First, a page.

Expand your stomach - and your mind
No matter where you are in Minneapolis, you can eat for weeks and never get bored. But this is Eat Street—a stretch of Nicollet Avenue south of Downtown that's known for packing a wildly diverse melange of restaurants into a few short blocks. It's Minneapolis's Grand Tour of international food. The Yellow Brick Road of ethnic flavors. If you get emotional over food, bring a pack of tissues and get ready to be bombarded by flavor.
Where to Eat & Drink
The food capital of Minneapolis known as Eat Street began with the opening of the Black Forest Inn in 1965. They’re best known for their massive portions of sausages, schnitzels, and spatzels, and, of course, their incredible beer garden.
From there, the neighborhood of restaurants truly spanned the globe. You can get a wedge of moussaka or precision-sliced, tender gyros at Christos, voted “best Greek restaurant” by Mpls. St. Paul magazine in 2017. The hearty portions of traditional Mexican fare and celebrated happy hour at Pancho Villa make it a popular place to get the night started. After some margaritas, pop over to Eat Street Social and be sure to try the steak tartare and chocolate tiramisu.
Quality Vietnamese cuisine has been accessible throughout the Twin Cities since the 1970s, and Eat Street’s contribution to the scene includes the affordable rice dishes, housemade bubble tea, and banh mi sandwiches at My Huong Kitchen, curry dishes and noodle bowls at Jasmine 26, deep bowls of noodle soup at Pho 79, and the legendary Vietnamese staples at Quang, a family-owned favorite since 1989.
Getting full? Not so fast. We’ve only scratched the surface! Upscale Chinese food is skillfully prepared at Rainbow Chinese Restaurant and Bar. Courageously spicy Caribbean food, inspired by loving island grandmas, can be had at Harry Singh’s and Pimento Jamaican Kitchen. Dig into a Louisiana-style fresh seafood feast at Cajun Boiling, and enjoy a spread of spring rolls, lettuce wraps, green papaya salad, and oxtail Panange curry at Khun Nai Thai Cuisine.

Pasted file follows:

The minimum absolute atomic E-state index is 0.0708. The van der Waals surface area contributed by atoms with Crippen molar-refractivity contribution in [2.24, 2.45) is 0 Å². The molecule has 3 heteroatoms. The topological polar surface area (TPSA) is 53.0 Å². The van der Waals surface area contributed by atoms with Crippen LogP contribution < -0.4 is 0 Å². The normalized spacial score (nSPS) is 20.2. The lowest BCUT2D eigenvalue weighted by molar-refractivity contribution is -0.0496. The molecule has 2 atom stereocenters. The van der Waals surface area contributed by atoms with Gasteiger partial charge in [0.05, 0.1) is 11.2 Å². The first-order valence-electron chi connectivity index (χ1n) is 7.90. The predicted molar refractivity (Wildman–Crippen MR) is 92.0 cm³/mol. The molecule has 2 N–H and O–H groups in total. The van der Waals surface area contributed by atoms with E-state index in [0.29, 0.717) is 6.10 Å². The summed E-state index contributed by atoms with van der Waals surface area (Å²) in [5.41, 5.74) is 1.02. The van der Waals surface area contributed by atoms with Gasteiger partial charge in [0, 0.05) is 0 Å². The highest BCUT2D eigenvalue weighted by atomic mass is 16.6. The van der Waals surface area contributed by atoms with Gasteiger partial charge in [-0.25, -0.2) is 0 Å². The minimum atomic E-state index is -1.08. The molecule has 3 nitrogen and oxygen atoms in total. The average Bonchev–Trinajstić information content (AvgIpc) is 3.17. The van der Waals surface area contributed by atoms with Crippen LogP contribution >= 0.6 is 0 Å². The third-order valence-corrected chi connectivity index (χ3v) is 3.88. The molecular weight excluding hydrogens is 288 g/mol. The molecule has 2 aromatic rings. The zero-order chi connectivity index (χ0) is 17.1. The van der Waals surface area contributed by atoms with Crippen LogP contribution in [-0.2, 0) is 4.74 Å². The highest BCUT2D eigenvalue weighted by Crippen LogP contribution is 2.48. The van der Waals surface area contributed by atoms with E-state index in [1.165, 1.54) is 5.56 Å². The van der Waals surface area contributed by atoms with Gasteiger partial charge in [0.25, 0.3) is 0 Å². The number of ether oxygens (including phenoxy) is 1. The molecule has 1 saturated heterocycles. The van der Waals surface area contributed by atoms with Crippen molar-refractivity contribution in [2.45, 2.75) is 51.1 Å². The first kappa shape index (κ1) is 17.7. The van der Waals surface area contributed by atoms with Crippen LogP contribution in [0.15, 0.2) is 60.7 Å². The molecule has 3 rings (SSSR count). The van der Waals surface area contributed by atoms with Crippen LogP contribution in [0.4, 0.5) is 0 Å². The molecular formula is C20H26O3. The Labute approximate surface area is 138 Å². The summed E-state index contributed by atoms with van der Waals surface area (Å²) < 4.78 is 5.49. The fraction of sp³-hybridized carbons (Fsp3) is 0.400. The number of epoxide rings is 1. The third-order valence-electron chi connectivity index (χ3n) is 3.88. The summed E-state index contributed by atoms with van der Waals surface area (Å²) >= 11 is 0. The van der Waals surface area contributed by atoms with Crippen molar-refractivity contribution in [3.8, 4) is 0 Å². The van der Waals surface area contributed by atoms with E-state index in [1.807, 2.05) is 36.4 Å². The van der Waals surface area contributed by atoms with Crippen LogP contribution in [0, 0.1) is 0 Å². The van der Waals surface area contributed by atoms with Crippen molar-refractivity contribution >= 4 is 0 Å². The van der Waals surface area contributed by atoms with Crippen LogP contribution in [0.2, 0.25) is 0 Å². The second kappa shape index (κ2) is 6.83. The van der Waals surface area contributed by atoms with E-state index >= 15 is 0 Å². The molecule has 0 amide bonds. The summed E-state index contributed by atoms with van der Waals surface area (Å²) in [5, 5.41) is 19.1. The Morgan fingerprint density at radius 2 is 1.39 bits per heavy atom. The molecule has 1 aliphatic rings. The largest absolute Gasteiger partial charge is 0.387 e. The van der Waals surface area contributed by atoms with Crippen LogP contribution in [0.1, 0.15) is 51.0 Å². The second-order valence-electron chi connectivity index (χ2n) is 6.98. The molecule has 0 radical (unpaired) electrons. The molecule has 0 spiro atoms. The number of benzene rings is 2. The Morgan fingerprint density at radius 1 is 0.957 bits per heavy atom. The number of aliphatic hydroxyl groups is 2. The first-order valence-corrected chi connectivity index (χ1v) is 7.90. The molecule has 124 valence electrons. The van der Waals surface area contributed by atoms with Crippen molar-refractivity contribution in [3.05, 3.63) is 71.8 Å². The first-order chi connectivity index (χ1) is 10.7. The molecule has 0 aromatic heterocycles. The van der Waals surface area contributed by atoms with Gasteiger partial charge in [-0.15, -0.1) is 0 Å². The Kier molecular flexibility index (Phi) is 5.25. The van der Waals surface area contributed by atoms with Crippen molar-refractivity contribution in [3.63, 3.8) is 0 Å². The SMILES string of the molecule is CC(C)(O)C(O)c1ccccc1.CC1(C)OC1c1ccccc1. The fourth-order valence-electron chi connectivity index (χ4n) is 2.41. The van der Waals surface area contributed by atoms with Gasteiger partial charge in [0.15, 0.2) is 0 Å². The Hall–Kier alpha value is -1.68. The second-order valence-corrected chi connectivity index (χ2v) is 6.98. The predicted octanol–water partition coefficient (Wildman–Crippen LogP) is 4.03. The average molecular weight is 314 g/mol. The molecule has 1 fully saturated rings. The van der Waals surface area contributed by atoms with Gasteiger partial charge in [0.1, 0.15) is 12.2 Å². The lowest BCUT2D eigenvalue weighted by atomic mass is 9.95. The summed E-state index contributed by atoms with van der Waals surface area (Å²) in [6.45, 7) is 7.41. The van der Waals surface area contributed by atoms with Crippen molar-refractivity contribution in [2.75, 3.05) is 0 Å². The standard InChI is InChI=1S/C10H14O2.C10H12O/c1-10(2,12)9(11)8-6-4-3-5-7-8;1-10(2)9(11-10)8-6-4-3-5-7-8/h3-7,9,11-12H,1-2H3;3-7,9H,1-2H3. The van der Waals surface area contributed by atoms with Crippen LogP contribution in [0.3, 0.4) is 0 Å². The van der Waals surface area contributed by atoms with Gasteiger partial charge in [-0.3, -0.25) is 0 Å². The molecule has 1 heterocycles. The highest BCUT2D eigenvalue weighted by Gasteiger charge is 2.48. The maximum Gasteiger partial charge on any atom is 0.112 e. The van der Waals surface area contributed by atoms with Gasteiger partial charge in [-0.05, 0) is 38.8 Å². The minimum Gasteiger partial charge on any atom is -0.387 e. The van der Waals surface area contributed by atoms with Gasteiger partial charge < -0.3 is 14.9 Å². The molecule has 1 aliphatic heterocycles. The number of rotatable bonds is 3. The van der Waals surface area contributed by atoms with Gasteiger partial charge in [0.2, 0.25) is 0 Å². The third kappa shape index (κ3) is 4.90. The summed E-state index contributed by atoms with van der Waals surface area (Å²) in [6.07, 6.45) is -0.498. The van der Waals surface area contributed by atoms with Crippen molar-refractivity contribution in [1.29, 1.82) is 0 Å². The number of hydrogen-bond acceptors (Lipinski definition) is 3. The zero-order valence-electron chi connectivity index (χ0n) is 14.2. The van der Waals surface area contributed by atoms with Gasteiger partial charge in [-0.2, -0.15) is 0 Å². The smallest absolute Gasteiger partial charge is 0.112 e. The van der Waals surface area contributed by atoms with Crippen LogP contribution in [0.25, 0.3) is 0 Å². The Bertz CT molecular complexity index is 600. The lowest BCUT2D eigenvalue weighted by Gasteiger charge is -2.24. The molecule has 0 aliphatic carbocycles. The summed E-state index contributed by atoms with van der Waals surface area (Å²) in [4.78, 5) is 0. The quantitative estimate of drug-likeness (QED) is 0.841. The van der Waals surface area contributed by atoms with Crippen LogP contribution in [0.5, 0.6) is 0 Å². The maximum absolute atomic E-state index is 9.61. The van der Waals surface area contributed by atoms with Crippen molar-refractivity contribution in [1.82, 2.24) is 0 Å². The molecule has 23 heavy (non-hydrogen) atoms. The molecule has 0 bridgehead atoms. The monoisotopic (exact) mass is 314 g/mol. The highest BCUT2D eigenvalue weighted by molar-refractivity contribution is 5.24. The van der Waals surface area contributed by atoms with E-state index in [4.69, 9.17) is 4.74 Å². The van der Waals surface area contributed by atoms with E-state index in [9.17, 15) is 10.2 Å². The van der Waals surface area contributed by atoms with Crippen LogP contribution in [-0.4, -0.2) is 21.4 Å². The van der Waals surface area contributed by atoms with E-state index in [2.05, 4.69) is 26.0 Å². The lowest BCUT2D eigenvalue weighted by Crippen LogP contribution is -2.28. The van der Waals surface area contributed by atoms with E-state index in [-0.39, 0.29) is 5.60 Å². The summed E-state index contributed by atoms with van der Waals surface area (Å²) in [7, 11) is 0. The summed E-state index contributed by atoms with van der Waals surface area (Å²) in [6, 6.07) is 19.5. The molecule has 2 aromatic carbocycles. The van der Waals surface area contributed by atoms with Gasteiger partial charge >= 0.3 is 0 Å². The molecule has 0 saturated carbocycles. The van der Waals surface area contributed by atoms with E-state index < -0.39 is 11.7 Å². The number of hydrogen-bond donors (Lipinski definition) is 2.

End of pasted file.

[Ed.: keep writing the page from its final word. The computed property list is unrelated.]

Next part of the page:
Bowls of piping hot Japanese noodle happiness are available at Ichiddo Ramen. The Copper Hen is best known for their brunch and highly Instagrammable farm-to-table fare as well as a variety of cakes and cupcakes from their bakery. For a single slice to fold up and enjoy to go, A Slice of New York is your destination, but if you want to sit down for a whole meal, Black Sheep Pizza has some of the best coal-fired pizza in town. The bacon and golden pineapple has converted many folks who think pineapple doesn't belong on a pie!
Things to Do
Grab drinks and a live show at Icehouse, a two-story restaurant, bar, and venue featuring a full calendar of music and events, from blues and funk-gospel-hip-hop fusion to bluegrass and local singer-songwriters.
The Minneapolis Institute of Art (Mia) has been the city’s art keystone for over 100 years. Explore more than 89,000 objects, including world-famous works, representing about 20,000 years of history across all continents. Insider tip: With the exception of special exhibits, admission to MIA is free.
An important component in Minneapolis’s theater legacy is the Children’s Theatre Company, still going strong after 50 years and over 200 productions. This theatre has been named “The #1 children’s theatre in the nation,” by Time magazine. It’s considered to be “North America’s flagship theatre for multigenerational audiences.”
The city’s affinity for live theater has spawned numerous mid-sized and smaller neighborhood theaters, several of which are within reasonable walking distance of your Eat Street meal, including the Jungle Theater and Huge Improv Theater in Lyn-Lake and the Music Box Theatre on the south side of downtown.
How to Get Here
(Starting point of Meet Minneapolis Visitor Center on Nicollet)
Eat Street is served by the high-frequency Metro Transit Route 18 Bus, which conveniently runs up and down Nicollet starting downtown approximately every eight minutes. That said, this section of Nicollet is prime strolling grounds. If you’re driving, parking can be competitive. You may have to park a few streets back from Nicollet. A few restaurants have limited, free parking.
Public Transit Routes: